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About bash : How-to-concatenate-string-variables-in-Bash

Question Detail

In PHP, strings are concatenated together as follows:

$foo = "Hello";
$foo .= " World";

Here, $foo becomes "Hello World".

How is this accomplished in Bash?

Question Answer

foo="${foo} World"
echo "${foo}"
> Hello World

In general to concatenate two variables you can just write them one after another:

c="${a} ${b}"
echo "${c}"
> Hello World

Bash also supports a += operator as shown in this code:

A="X Y"
A+=" Z"
echo "$A"



Bash first

As this question stand specifically for Bash, my first part of the answer would present different ways of doing this properly:

+=: Append to variable

The syntax += may be used in different ways:

Append to string var+=...

(Because I am frugal, I will only use two variables foo and a and then re-use the same in the whole answer. 😉

echo $a

Using the Stack Overflow question syntax,

foo+=" World"
echo $foo
Hello World

works fine!

Append to an integer ((var+=...))

variable a is a string, but also an integer

echo $a
echo $a

Append to an array var+=(...)

Our a is also an array of only one element.

echo ${a[@]}


echo ${a[@]}
36 18
echo ${a[0]}
echo ${a[1]}

Note that between parentheses, there is a space separated array. If you want to store a string containing spaces in your array, you have to enclose them:

a+=(one word "hello world!" )
bash: !": event not found

Hmm.. this is not a bug, but a feature… To prevent bash to try to develop !", you could:

a+=(one word "hello world"! 'hello world!' $'hello world\041')

declare -p a
declare -a a='([0]="36" [1]="18" [2]="one" [3]="word" [4]="hello world!" [5]="h
ello world!" [6]="hello world!")'

printf: Re-construct variable using the builtin command

The printf builtin command gives a powerful way of drawing string format. As this is a Bash builtin, there is a option for sending formatted string to a variable instead of printing on stdout:

echo ${a[@]}
36 18 one word hello world! hello world! hello world!

There are seven strings in this array. So we could build a formatted string containing exactly seven positional arguments:

printf -v a "%s./.%s...'%s' '%s', '%s'=='%s'=='%s'" "${a[@]}"
echo $a
36./.18...'one' 'word', 'hello world!'=='hello world!'=='hello world!'

Or we could use one argument format string which will be repeated as many argument submitted…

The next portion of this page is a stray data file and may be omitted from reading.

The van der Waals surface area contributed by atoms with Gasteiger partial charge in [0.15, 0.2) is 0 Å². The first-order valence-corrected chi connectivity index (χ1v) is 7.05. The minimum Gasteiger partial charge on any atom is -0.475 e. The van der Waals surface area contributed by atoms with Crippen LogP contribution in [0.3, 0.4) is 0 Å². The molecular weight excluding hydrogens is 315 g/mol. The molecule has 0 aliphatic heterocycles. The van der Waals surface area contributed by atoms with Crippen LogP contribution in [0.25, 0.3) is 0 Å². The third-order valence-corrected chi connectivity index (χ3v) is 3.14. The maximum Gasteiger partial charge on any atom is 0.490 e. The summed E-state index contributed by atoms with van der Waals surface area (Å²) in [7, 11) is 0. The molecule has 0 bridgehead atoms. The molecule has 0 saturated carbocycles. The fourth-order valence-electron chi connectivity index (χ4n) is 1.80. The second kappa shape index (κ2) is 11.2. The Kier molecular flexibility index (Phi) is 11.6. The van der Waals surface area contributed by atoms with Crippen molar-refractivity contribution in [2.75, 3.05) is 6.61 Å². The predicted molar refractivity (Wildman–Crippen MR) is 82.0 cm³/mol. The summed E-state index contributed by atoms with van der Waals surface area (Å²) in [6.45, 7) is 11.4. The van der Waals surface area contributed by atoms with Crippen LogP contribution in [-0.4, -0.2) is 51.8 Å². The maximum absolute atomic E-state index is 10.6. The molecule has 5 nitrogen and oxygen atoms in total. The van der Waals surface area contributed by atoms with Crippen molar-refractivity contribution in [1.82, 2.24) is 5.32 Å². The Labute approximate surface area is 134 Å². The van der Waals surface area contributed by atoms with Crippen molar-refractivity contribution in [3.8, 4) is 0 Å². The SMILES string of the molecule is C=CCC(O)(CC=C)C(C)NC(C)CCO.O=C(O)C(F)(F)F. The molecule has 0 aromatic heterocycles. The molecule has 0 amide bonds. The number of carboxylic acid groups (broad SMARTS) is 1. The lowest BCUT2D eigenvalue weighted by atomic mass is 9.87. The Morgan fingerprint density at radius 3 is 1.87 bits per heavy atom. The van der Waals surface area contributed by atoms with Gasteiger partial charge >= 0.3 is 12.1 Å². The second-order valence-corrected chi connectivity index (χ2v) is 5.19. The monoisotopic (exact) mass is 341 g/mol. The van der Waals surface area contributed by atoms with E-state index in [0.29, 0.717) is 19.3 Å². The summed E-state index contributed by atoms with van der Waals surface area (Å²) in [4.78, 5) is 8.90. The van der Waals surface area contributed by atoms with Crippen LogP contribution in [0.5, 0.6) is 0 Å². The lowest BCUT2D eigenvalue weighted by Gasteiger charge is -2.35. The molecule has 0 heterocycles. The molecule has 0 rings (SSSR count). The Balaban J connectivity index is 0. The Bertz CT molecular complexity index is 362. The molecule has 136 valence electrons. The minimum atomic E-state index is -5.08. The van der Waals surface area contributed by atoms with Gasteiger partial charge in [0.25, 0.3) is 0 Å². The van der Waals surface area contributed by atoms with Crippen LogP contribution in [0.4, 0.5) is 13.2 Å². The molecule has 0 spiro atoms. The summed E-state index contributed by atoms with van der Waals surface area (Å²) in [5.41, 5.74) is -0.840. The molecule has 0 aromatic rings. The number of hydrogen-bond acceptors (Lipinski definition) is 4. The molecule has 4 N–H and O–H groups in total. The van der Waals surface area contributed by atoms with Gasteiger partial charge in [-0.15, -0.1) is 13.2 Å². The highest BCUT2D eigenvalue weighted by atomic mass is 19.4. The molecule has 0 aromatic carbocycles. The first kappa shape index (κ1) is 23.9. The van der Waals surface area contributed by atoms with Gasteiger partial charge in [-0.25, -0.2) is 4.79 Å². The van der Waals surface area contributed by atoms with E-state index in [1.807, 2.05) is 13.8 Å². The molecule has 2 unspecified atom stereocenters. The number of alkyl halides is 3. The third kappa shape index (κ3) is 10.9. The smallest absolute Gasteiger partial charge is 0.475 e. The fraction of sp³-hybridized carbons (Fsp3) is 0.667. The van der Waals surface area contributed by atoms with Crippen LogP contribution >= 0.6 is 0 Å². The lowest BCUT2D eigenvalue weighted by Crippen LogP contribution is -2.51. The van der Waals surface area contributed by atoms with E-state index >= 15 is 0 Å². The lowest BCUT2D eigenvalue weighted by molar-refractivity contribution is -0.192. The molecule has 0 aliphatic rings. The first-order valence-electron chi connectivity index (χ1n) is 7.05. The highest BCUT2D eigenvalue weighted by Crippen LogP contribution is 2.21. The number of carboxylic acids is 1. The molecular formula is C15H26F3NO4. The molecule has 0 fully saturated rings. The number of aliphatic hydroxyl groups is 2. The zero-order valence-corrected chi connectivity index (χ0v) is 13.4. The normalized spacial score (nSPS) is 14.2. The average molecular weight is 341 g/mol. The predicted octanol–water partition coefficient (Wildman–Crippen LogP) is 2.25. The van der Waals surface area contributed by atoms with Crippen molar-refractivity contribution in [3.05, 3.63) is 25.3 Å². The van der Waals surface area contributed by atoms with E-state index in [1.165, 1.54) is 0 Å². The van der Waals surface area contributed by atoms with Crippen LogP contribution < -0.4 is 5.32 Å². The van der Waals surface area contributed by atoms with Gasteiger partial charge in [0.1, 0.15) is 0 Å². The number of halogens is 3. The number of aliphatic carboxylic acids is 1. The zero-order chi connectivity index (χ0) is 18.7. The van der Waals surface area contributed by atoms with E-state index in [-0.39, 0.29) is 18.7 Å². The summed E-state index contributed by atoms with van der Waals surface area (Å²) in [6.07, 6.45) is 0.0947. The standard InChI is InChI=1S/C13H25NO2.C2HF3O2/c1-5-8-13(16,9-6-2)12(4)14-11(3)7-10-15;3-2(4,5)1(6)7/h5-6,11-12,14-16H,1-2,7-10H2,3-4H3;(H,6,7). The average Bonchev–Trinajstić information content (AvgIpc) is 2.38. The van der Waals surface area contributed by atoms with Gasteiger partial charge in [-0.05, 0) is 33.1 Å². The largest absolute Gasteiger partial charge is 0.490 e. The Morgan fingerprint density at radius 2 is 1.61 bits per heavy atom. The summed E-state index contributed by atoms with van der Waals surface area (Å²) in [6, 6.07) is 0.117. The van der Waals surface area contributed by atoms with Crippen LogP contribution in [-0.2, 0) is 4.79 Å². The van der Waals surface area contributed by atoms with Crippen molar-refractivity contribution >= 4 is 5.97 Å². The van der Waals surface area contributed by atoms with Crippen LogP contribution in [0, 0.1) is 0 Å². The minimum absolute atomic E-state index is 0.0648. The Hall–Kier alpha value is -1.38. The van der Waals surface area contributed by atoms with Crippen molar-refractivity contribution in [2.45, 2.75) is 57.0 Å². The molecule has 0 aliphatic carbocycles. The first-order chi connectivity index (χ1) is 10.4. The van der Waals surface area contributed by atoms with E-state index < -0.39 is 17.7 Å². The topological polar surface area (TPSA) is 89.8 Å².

Note that our a is still an array! Only first element is changed!

declare -p a
declare -a a='([0]="36./.18...'\''one'\'' '\''word'\'', '\''hello world!'\''=='\
''hello world!'\''=='\''hello world!'\''" [1]="18" [2]="one" [3]="word" [4]="hel
lo world!" [5]="hello world!" [6]="hello world!")'

Under bash, when you access a variable name without specifying index, you always address first element only!

So to retrieve our seven field array, we only need to re-set 1st element:

declare -p a
declare -a a='([0]="36" [1]="18" [2]="one" [3]="word" [4]="hello world!" [5]="he
llo world!" [6]="hello world!")'

One argument format string with many argument passed to:

printf -v a[0] '<%s>\n' "${a[@]}"
echo "$a"
<hello world!>
<hello world!>
<hello world!>

Using the Stack Overflow question syntax:

printf -v foo "%s World" $foo
echo $foo
Hello World

Nota: The use of double-quotes may be useful for manipulating strings that contain spaces, tabulations and/or newlines

printf -v foo "%s World" "$foo"

Shell now

Under POSIX shell, you could not use bashisms, so there is no builtin printf.


But you could simply do:

foo="$foo World"
echo $foo
Hello World

Formatted, using forked printf

If you want to use more sophisticated constructions you have to use a fork (new child process that make the job and return the result via stdout):

foo=$(printf "%s World" "$foo")
echo $foo
Hello World

Historically, you could use backticks for retrieving result of a fork:

foo=`printf "%s World" "$foo"`
echo $foo
Hello World

But this is not easy for nesting:

foo="Today is: "
foo=$(printf "%s %s" "$foo" "$(date)")
echo $foo
Today is: Sun Aug 4 11:58:23 CEST 2013

with backticks, you have to escape inner forks with backslashes:

foo="Today is: "
foo=`printf "%s %s" "$foo" "\`date\`"`
echo $foo
Today is: Sun Aug 4 11:59:10 CEST 2013

You can do this too:

$ var="myscript"

$ echo $var


$ var=${var}.sh

$ echo $var


echo "${bla}ohai${laber}bye"

Will output


This is useful when
leads to a variable not found error. Or if you have spaces or other special characters in your strings. "${foo}" properly escapes anything you put into it.

foo="Hello "
foo="$foo World"


Here is a concise summary of what most answers are talking about.

Let’s say we have two variables and $1 is set to ‘one’:

set one two

The table below explains the different contexts where we can combine the values of a and b to create a new variable, c.

Context                               | Expression            | Result (value of c)
Two variables                         | c=$a$b                | helloworld
A variable and a literal              | c=${a}_world          | hello_world
A variable and a literal              | c=$1world             | oneworld
A variable and a literal              | c=$a/world            | hello/world
A variable, a literal, with a space   | c=${a}" world"        | hello world
A more complex expression             | c="${a}_one|${b}_2"   | hello_one|world_2
Using += operator (Bash 3.1 or later) | c=$a; c+=$b           | helloworld
Append literal with +=                | c=$a; c+=" world"     | hello world

A few notes:

  • enclosing the RHS of an assignment in double quotes is generally a good practice, though it is quite optional in many cases